In tropical northern Australia,about 60 km east of Darwin, the Adelaide River winds through the low-lying landscape to form a huge meandering floodplain. Fogg Dam lies on a small tributary of that floodplain, and Beatrice Hill forms an area of higher ground to the east, near the Arnhem Highway.
Fogg Dam lies within the “wet-dry tropics”, with a really distinctive climate. It’s hot all year, with maximum daily temperatures close to 32oC year-round. However, the nights are much cooler during the dry-season (mid-year) when there are few clouds to keep the heat in. During the “build-up” (October-November) and the wet-season itself (December-February) the temperature can hover around 30oC all night as well as all day. More importantly for most people, the humidity at this time of year is incredibly high most of the time … and so it can be desperately uncomfortable. It’s no accident that Rick commenced his tropical field program at about the same time that air-conditioning became widely available in the “Top End”! However, some of the members of Team Bufo are a lot tougher than Rick – despite his Canadian heritage, Greg Brown actually looks forward to the warmer weather!
As the names “wet-season” and “dry-season” suggest, the rainfall patterns are incredibly seasonal. The landscape becomes progressively drier through the long dry-season, and wildfires are everywhere, but the onset of monsoonal rains changes that situation dramatically. Almost overnight, the vegetation begins to burst into life. The savannah woodland is fairly uniform – dominated by Darwin wooly-butts and stringy-bark trees – but the understory of grass and shrubs responds quickly to the increased moisture levels.
And the fauna responds as well. With the changing of the seasons, the bird species change – desert species head back down south to the drier country, and many of the waterbirds (geese, ducks, egrets and the like) that have congregated around the shrinking water bodies can disperse across the landscape. The native frogs have mostly spent the dry-season inactive in burrows or hidden in tree-hollows, but they emerge with the first rains and many begin to breed as soon as water bodies form. Some of the small reptiles also are inactive during the Dry, and become more active as the Wet arrives. For example, the spectacular frill-necked lizard hides away in tree branches during the Dry, but can be seen scurrying on its hind legs across the ground as soon as the rains arrive.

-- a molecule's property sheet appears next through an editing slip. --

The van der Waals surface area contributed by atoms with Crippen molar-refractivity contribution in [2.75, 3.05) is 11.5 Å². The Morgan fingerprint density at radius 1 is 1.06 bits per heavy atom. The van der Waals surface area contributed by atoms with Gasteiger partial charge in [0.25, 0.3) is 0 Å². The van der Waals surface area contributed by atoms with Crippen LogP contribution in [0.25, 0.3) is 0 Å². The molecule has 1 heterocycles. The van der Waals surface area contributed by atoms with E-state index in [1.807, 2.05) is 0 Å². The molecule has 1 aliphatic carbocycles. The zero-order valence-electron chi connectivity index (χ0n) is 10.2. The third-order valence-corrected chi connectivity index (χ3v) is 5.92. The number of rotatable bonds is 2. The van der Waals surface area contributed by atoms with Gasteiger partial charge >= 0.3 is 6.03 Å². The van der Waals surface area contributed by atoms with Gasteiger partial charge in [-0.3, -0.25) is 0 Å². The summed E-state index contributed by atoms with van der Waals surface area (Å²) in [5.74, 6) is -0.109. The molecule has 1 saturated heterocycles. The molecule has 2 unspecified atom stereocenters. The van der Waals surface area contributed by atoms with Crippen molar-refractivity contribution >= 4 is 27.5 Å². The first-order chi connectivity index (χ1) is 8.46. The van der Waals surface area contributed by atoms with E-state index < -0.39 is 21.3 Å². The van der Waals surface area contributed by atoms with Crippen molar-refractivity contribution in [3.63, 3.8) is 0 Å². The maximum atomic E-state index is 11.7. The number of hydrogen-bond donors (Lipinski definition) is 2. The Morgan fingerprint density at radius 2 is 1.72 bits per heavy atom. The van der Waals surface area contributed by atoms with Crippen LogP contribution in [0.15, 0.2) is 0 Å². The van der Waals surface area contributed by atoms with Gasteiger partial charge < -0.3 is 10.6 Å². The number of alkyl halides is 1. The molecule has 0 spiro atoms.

Many people think of the tropics as being the same year-round, but the
wet-dry tropics are incredibly seasonal – the main thing that changes
from month to month is not temperature (as in southern Australia) but
rainfall. And so we see really strong seasonal patterns of activity in
most of the local fauna, and reproduction is restricted to specific
seasons. For example, keelback snakes and water pythons at Fogg Dam lay
their eggs in the dry-season, whereas slatey-grey snakes lay during the
wet-season. For most species of native animals, of course, we still
don’t know what times of year they reproduce – the tropics have an
incredibly diverse fauna, and we know very little about most of them.
What animals can a tourist expect to see at Fogg Dam? Well, it depends very much on what time of year you are there, and what time of day. Just about everybody will see a lot of waterbirds – egrets, magpie geese, whistling ducks, burdekin ducks, and the like, with an occasional jabiru or brolga. On the roads, hawks are very common; a plume of smoke from a wildfire during the dry-season can bring literally hundreds overhead. For the experienced birdwatcher, there are lots of less common species – for example, the rainbow pitta is a gorgeous inhabitant of the monsoon forest fringing the dam. And people from southern Australia will see lots of familiar birds, from spur-winged plovers to magpie-larks.
Mammals are harder to see, except for agile wallabies in the woodland; these beautiful little wallabies move out into open areas near dusk. Dingos are common, and anybody driving the roads after dark may well see smaller mammals like northern brown bandicoots, water rats, dusky rats, and small planigales (carnivorous marsupials). The numbers of dusky rats, in particular, are quite astonishing – surveys suggest that the featureless floodplain often contains literally tons of rats per square kilometre. They live almost the entire time down cracks in the floodplain soil, so are hard to see even when they are common. Feral cats and wild pigs are regular visitors to Fogg Dam also.
As you'd guess from it being TEAM BUFO's primary study site, reptiles
and amphibians are diverse and abundant at Fogg Dam also. The cane
toad invasion has killed most of the big floodplain goannas but they
seem to be making a comeback. The smaller goanna species in the
surrounding woodland seem to have been less affected by toads. Elegant
little two-lined dragons and the extraordinary frillneck lizards are
common also. Skinks of various kinds zip rapidly through the open
spaces by day, sometimes pursued by equally quick whipsnakes. At night,
geckos emerge from their daytime retreats to feed on bugs by lighted
windows, and the snake-like Burton's Legless Lizard prowls across the
land. A walk along Fogg Dam at dusk likely will reveal skinks and
snakes, with perhaps a long-necked turtle or two, and the eyes of both
freshwater and saltwater crocodiles reflecting the spotlight from out in
the water. The most common snakes - water pythons, keelbacks and
slatey-grey snakes - have all been longterm study species for Team Bufo,
so will be described in more detail in other pages.
The Friends of Fogg Dam web site is worth visiting for more information.